When tax hungry public officials in Colorado team up with land hungry private developers, innocent home and business owners standing in the way are likely to get mugged city hall style. Once the city declares them public outcasts, their land is forcibly purchased at a price the government deems “fair” and then passed to a developer whose plans for the property will boost tax revenues.
City hall’s power to force owners from their land was originally restricted by the U.S. Constitution to public uses, such as building a public road or school. But private land developers, working hand in hand with city hall, have found ways around these safeguards.
Amendment V to the Constitution reads, “No person shall … be deprived of life, liberty, or property, without due process of law; nor shall private property be taken for public use without just compensation.” All 50 state constitutions have similar restrictions. Clear enough. To condemn and take private property, local governments must show that the land is needed for a public use and pay “just compensation.”
Land owners once trusted local governments to respect the Constitution. But then the U.S. Supreme Court tipped the playing field in favor of land developers. During the 1950s urban renewal fever was sweeping the nation. Thousands of towns across the nation got the urge – with urban development grants from Uncle Sam – to tear down older sections of town and encourage land developers to rebuild on the confiscated land.
Property owners in these targeted areas, however, often refused to sell. And since urban renewal did not fall under the traditional eminent domain definition of “public use,” a few stubborn owners could stop a town’s urban renewal mania in its tracks.
Then, in 1954, by changing the long standing requirement for “public use” to one of “public purpose,” the Supreme Court, in effect rewrote this part of the Constitution.
To exercise eminent domain powers local governments no longer had to show the land would be used for a bona fide public use. Governments could take private property by simply declaring that the plans for the property serves a “public purpose.” It no longer mattered that the land the government forcefully takes from private citizens ends up in the hands of private land developers.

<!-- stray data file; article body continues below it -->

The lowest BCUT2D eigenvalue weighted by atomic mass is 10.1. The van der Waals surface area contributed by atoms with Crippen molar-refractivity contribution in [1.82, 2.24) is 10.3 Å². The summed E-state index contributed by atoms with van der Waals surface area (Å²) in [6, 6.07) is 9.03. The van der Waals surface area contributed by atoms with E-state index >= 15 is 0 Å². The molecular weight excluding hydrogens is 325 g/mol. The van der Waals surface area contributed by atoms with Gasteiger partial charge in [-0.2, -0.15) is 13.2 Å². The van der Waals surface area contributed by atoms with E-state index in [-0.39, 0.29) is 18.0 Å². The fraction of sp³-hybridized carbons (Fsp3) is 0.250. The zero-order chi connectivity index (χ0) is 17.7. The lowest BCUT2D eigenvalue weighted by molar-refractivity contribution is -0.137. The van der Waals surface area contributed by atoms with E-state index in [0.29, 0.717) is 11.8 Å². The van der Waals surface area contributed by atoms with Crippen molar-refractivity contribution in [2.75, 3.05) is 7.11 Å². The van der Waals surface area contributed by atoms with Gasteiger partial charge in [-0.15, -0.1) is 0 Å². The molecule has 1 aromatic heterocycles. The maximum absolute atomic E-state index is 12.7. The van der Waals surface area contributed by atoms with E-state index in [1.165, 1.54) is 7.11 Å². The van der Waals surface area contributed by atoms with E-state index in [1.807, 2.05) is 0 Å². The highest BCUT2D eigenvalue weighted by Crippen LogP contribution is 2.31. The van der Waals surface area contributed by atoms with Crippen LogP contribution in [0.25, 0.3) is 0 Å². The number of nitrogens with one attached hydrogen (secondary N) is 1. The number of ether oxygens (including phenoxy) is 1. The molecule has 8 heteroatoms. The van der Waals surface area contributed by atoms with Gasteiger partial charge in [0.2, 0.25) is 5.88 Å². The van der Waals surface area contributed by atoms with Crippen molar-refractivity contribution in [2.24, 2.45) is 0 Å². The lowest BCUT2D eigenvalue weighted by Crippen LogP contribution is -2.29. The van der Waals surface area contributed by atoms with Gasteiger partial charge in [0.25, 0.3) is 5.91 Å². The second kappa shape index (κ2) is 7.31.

According to a report by Dana Berliner titled Public Power, Private Gain and published by the Castle Coalition, a project of the Washington-based Institute for Justice, “State and local governments took this [court action] as a green light. First they condemned slums, then blighted areas, then not very blighted areas, and now, perfectly fine areas … that happen to appeal to local bureaucrats who are hungry for dollars.”
The report lists hundreds of eminent domain abuse cases between 1998 and 2002 in all 50 states and goes on to say, “Colorado cities rarely if ever engage in the typical transfer from one owner to a specific private party. Instead, local municipalities try to cloak their condemnations in a mantle of semi-public use, like an arts center or a shopping center/town hall combination.” Cases cited include:
The centerpiece of Aurora City Center is a 600,000 square-foot shopping center anchored by a Super Target and Barnes & Noble, and includes space for a new city hall and other municipal offices. To consolidate the project’s 67 acres in what was once the Florence Gardens neighborhood, the city declared it would use condemnation if necessary to force landowners to sell to the private developer involved in the project.
Continuum Lakewood Development Co., a private developer, had been acquiring the land and buildings to transform the old Villa Italia Mall. But several stores in the mall, including the profitable Foley’s department store, still had leases in the buildings. In 2001 the city condemned Foley’s lease and the leases of 20 other stores. Foley challenged the city in court, but lost.
The good news, according to the Coalition, is that threatened land owners are often able, if they act in time, to fend off abusive governments. At its Web site, www.CastleCoalition.org, land owners will find a lot of practical advice. For example, the “Eminent Domain Abuse Survival Guide” lists early warning signs that a land owner is being targeted and what steps should be taken to defend one’s property.
The founding fathers believed the duty of government was to protect the rights of property owners, not prey on them. Officials in Colorado should respect the original the U.S. Constitution, and stop using their eminent domain powers as a corporate welfare subsidy for politically favored businesses.
Ronald Fraser, Ph.D., writes on public policy issues for the DKT Liberty Project, a Washington-based civil liberties organization. He can be reached at: firstname.lastname@example.org.